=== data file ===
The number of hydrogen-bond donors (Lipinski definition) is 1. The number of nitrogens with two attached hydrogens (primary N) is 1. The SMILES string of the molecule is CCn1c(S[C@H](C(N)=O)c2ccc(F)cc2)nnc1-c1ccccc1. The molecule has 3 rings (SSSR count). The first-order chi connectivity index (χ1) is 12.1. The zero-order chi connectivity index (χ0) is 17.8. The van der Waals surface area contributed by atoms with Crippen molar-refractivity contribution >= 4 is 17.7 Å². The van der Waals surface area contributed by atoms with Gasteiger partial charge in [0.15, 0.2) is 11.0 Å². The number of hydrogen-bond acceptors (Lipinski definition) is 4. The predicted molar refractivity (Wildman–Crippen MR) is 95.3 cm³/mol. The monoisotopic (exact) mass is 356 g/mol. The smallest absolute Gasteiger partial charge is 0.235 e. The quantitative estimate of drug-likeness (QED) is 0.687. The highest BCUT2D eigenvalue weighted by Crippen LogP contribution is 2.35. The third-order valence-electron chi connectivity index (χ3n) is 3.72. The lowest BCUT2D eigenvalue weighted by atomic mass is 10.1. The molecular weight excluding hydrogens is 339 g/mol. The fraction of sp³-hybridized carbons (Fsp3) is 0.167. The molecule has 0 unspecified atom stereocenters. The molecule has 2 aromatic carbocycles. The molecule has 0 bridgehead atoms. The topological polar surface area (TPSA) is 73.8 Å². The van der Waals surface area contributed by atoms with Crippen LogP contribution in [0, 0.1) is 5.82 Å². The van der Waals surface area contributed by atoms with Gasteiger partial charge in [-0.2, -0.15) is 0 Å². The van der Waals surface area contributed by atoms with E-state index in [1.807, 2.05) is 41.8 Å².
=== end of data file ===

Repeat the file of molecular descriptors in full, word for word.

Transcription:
The number of hydrogen-bond donors (Lipinski definition) is 1. The number of nitrogens with two attached hydrogens (primary N) is 1. The SMILES string of the molecule is CCn1c(S[C@H](C(N)=O)c2ccc(F)cc2)nnc1-c1ccccc1. The molecule has 3 rings (SSSR count). The first-order chi connectivity index (χ1) is 12.1. The zero-order chi connectivity index (χ0) is 17.8. The van der Waals surface area contributed by atoms with Crippen molar-refractivity contribution >= 4 is 17.7 Å². The van der Waals surface area contributed by atoms with Gasteiger partial charge in [0.15, 0.2) is 11.0 Å². The number of hydrogen-bond acceptors (Lipinski definition) is 4. The predicted molar refractivity (Wildman–Crippen MR) is 95.3 cm³/mol. The monoisotopic (exact) mass is 356 g/mol. The smallest absolute Gasteiger partial charge is 0.235 e. The quantitative estimate of drug-likeness (QED) is 0.687. The highest BCUT2D eigenvalue weighted by Crippen LogP contribution is 2.35. The third-order valence-electron chi connectivity index (χ3n) is 3.72. The lowest BCUT2D eigenvalue weighted by atomic mass is 10.1. The molecular weight excluding hydrogens is 339 g/mol. The fraction of sp³-hybridized carbons (Fsp3) is 0.167. The molecule has 0 unspecified atom stereocenters. The molecule has 2 aromatic carbocycles. The molecule has 0 bridgehead atoms. The topological polar surface area (TPSA) is 73.8 Å². The van der Waals surface area contributed by atoms with Crippen LogP contribution in [0, 0.1) is 5.82 Å². The van der Waals surface area contributed by atoms with Gasteiger partial charge in [-0.2, -0.15) is 0 Å². The van der Waals surface area contributed by atoms with E-state index in [1.807, 2.05) is 41.8 Å².